Local jeweller Carrie K has built a reputation for modern heirloom jewellery that reinterprets traditional gemstones and Chinese cultural symbols, from pearls to bats. Now, Carrie K founder and designer Carolyn Kan applies her artistic vision to jade and the lotus flower, with the brand’s new Lotus collection bringing together the ancient mineral and coloured sapphires for a contemporary reimagination—and it’s not the same green jade that elders favour.
“We do see that modern clients gravitate towards lighter shades [of jade], which is why we’ve introduced several pieces [featuring] the unique ice jade and lavender jade,” Kan explains. Here, she shares how jade can be updated for today, its significance in Chinese culture, and how to discern quality specimens.
GRAZIA Singapore: Jade has been making regular appearances in Carrie K’s collections over the years. What is it about jade that you’re attracted to?
Carolyn Kan (CK): Jade’s popularity can be traced back to ancient China; Confucius’s philosophies cemented its popularity, turning it into a symbol for virtue, kindness, wisdom, justice, civility, music, sincerity, truth, heaven and earth. Locally, many of us have been brought up to believe that jade wards off bad luck and evil, and brings health and good fortune in return. Because of these deeply ingrained histories, jade has always maintained a steady familiarity in Chinese and Asian cultures.
The traditional style of jade jewellery, though, seems to be falling out of favour with today’s consumers. Why do you think this is so?
CK: Jade jewellery was previously seen as old‑fashioned and something for grandmothers because they were only available in traditional, heavier‑looking designs. Dark green was also the shade of choice.
And how do you counter that at Carrie K?
CK: We’ve included updated jade designs to cater to present‑day tastes. In the past, people bought jade for its value. However, people now focus more on aesthetics. I’ve noticed that younger clients prefer contemporary and dainty designs, and gravitate towards lighter shades of jade due to their more modern look, so we’ve brought in ice jade and lavender jade, which we offer in a limited number of pieces in our new Lotus collection comprising decidedly more current designs.
We do see that clients now also prize versatility in their jewellery. They want to be able to dress it up or down and have it complement their various outfits and occasions. Our jade jewellery is thus designed specifically to be transformable, so clients can, for example, wear a pendant necklace or a pair of earrings on its own, or layer it with pendant or earring jackets to create a look that is both eye‑catching and refreshingly of the moment. Clients really like when there’s a modern twist to something previously perceived as traditional.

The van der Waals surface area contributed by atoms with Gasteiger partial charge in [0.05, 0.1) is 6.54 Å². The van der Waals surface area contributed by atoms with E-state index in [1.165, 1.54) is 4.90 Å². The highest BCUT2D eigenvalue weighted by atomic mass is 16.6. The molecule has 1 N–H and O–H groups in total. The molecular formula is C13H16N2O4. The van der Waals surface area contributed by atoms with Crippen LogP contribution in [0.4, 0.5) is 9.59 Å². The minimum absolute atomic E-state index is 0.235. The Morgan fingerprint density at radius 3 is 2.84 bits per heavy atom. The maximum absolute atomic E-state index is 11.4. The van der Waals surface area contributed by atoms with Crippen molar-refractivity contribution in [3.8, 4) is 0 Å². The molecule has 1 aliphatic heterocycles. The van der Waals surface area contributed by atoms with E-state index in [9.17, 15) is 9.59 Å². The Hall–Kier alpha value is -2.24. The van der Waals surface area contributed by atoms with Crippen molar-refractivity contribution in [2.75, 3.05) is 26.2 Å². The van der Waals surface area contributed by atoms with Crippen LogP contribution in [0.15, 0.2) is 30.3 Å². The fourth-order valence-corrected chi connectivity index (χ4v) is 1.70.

Share with us: What are some of the jade varieties that are becoming more popular now?
CK: Many different varieties of jade, apart from the usual green one, are becoming increasingly popular. Ice jade and lavender jade are two examples. As part of our Pearl Bar [accessories] line, we even offer several limited pieces of black jade, to cater to clients who like the history and significance of jade but prefer an edgier aesthetic.
There has been a recent rise in e‑commerce scams involving the sale of jade via Tiktok livestreams. Why is jade so susceptible to bad players?
CK: First, the quality of jade is not something that can be observed with the naked eye. While there are techniques for experts to determine the quality of a piece of jade, it is never guaranteed without a proper lab test. Second, there is a whole market of simulants that masquerade as jade—such as dyed quartz—because jade’s quality can only be determined by a lab test.
So not all jade is equal. Tell us more about the different grades of jade.
CK: Jade comprises two types of minerals: jadeite and nephrite. While there’s no consensus on grading nephrite, there are three grades of jadeite: Type A, Type B and Type C. Type A jadeite doesn’t go through any treatment; Type B jadeite undergoes mild treatment such as bleaching (which removes undesirable inclusions); Type C jadeite undergoes the same treatments as Type B but with additional dyed colouring (to enhance the hue). These differences can be revealed under UV light, and can also be identified by experts through the pitch of the jade’s resonance when struck.
We use only Type A Burmese jadeite (one of the highest‑quality variations of jade), and offer complimentary jade education sessions to clients to help demystify the precious stone. We find that many clients these days enter the store already educated and aware of what they want, so we want to supplement that information with a personal touch.